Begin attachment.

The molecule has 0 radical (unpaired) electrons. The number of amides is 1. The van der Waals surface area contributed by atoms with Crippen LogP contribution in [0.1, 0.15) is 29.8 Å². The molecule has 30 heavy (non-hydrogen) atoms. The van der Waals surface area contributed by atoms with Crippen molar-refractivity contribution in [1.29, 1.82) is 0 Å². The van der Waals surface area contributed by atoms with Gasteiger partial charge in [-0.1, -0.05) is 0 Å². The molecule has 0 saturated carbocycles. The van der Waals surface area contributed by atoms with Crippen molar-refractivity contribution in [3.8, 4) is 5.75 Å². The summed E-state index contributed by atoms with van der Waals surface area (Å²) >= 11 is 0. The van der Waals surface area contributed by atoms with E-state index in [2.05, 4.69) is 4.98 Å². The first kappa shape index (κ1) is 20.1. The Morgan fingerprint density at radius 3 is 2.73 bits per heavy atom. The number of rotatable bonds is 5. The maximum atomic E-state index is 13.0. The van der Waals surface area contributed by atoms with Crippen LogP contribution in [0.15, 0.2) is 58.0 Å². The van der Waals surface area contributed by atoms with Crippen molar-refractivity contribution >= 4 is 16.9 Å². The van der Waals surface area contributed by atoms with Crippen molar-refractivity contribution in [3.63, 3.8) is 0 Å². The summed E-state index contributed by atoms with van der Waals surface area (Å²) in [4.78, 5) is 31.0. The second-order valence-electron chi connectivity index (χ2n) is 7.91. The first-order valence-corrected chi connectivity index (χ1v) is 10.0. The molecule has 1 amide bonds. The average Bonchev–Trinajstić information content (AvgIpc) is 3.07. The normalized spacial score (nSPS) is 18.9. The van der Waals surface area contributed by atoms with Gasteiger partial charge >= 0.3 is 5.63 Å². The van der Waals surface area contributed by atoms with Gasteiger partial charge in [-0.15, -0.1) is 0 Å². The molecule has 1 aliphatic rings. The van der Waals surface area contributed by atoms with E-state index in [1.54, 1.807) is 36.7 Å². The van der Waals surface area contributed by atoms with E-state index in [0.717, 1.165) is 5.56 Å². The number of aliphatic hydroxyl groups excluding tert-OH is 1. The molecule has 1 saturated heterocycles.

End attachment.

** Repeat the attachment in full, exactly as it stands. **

The molecule has 0 radical (unpaired) electrons. The number of amides is 1. The van der Waals surface area contributed by atoms with Crippen LogP contribution in [0.1, 0.15) is 29.8 Å². The molecule has 30 heavy (non-hydrogen) atoms. The van der Waals surface area contributed by atoms with Crippen molar-refractivity contribution in [1.29, 1.82) is 0 Å². The van der Waals surface area contributed by atoms with Gasteiger partial charge in [-0.1, -0.05) is 0 Å². The molecule has 0 saturated carbocycles. The van der Waals surface area contributed by atoms with Crippen molar-refractivity contribution in [3.8, 4) is 5.75 Å². The summed E-state index contributed by atoms with van der Waals surface area (Å²) >= 11 is 0. The van der Waals surface area contributed by atoms with E-state index in [2.05, 4.69) is 4.98 Å². The first kappa shape index (κ1) is 20.1. The Morgan fingerprint density at radius 3 is 2.73 bits per heavy atom. The number of rotatable bonds is 5. The maximum atomic E-state index is 13.0. The van der Waals surface area contributed by atoms with Crippen LogP contribution in [0.15, 0.2) is 58.0 Å². The van der Waals surface area contributed by atoms with Crippen molar-refractivity contribution >= 4 is 16.9 Å². The van der Waals surface area contributed by atoms with Crippen molar-refractivity contribution in [3.63, 3.8) is 0 Å². The summed E-state index contributed by atoms with van der Waals surface area (Å²) in [4.78, 5) is 31.0. The second-order valence-electron chi connectivity index (χ2n) is 7.91. The first-order valence-corrected chi connectivity index (χ1v) is 10.0. The molecule has 1 amide bonds. The average Bonchev–Trinajstić information content (AvgIpc) is 3.07. The normalized spacial score (nSPS) is 18.9. The van der Waals surface area contributed by atoms with Gasteiger partial charge >= 0.3 is 5.63 Å². The van der Waals surface area contributed by atoms with Gasteiger partial charge in [-0.15, -0.1) is 0 Å². The molecule has 1 aliphatic rings. The van der Waals surface area contributed by atoms with E-state index in [1.54, 1.807) is 36.7 Å². The van der Waals surface area contributed by atoms with E-state index in [0.717, 1.165) is 5.56 Å². The number of aliphatic hydroxyl groups excluding tert-OH is 1. The molecule has 1 saturated heterocycles.